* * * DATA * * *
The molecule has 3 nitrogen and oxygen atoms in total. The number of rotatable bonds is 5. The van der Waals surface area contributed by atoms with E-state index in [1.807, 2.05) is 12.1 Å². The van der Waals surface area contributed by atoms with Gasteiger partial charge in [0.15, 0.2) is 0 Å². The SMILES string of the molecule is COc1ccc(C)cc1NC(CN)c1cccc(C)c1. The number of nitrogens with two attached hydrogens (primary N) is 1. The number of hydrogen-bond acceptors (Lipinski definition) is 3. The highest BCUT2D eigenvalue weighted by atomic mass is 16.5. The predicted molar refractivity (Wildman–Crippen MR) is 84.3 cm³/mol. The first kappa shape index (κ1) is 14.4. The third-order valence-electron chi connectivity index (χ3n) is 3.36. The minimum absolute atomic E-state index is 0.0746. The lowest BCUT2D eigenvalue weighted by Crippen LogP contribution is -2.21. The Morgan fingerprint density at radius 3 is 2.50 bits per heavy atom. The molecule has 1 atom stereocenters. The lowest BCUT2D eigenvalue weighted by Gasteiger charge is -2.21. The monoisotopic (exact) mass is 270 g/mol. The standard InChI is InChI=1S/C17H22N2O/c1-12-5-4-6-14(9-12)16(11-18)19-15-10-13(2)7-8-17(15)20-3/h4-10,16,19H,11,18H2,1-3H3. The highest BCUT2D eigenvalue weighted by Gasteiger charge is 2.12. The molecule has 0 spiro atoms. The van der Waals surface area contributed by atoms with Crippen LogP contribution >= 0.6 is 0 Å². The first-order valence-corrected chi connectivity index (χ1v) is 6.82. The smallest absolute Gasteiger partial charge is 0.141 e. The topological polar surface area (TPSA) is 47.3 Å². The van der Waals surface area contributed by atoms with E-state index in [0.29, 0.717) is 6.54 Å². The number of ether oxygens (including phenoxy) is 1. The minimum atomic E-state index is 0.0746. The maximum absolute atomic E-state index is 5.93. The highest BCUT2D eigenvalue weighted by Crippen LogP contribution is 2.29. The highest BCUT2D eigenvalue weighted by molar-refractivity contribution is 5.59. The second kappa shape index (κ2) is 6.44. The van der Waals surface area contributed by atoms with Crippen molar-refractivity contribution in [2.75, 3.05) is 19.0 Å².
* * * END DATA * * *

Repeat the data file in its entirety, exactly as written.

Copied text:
The molecule has 3 nitrogen and oxygen atoms in total. The number of rotatable bonds is 5. The van der Waals surface area contributed by atoms with E-state index in [1.807, 2.05) is 12.1 Å². The van der Waals surface area contributed by atoms with Gasteiger partial charge in [0.15, 0.2) is 0 Å². The SMILES string of the molecule is COc1ccc(C)cc1NC(CN)c1cccc(C)c1. The number of nitrogens with two attached hydrogens (primary N) is 1. The number of hydrogen-bond acceptors (Lipinski definition) is 3. The highest BCUT2D eigenvalue weighted by atomic mass is 16.5. The predicted molar refractivity (Wildman–Crippen MR) is 84.3 cm³/mol. The first kappa shape index (κ1) is 14.4. The third-order valence-electron chi connectivity index (χ3n) is 3.36. The minimum absolute atomic E-state index is 0.0746. The lowest BCUT2D eigenvalue weighted by Crippen LogP contribution is -2.21. The Morgan fingerprint density at radius 3 is 2.50 bits per heavy atom. The molecule has 1 atom stereocenters. The lowest BCUT2D eigenvalue weighted by Gasteiger charge is -2.21. The monoisotopic (exact) mass is 270 g/mol. The standard InChI is InChI=1S/C17H22N2O/c1-12-5-4-6-14(9-12)16(11-18)19-15-10-13(2)7-8-17(15)20-3/h4-10,16,19H,11,18H2,1-3H3. The highest BCUT2D eigenvalue weighted by Gasteiger charge is 2.12. The molecule has 0 spiro atoms. The van der Waals surface area contributed by atoms with Crippen LogP contribution >= 0.6 is 0 Å². The first-order valence-corrected chi connectivity index (χ1v) is 6.82. The smallest absolute Gasteiger partial charge is 0.141 e. The topological polar surface area (TPSA) is 47.3 Å². The van der Waals surface area contributed by atoms with E-state index in [0.29, 0.717) is 6.54 Å². The number of ether oxygens (including phenoxy) is 1. The minimum atomic E-state index is 0.0746. The maximum absolute atomic E-state index is 5.93. The highest BCUT2D eigenvalue weighted by Crippen LogP contribution is 2.29. The highest BCUT2D eigenvalue weighted by molar-refractivity contribution is 5.59. The second kappa shape index (κ2) is 6.44. The van der Waals surface area contributed by atoms with Crippen molar-refractivity contribution in [2.75, 3.05) is 19.0 Å².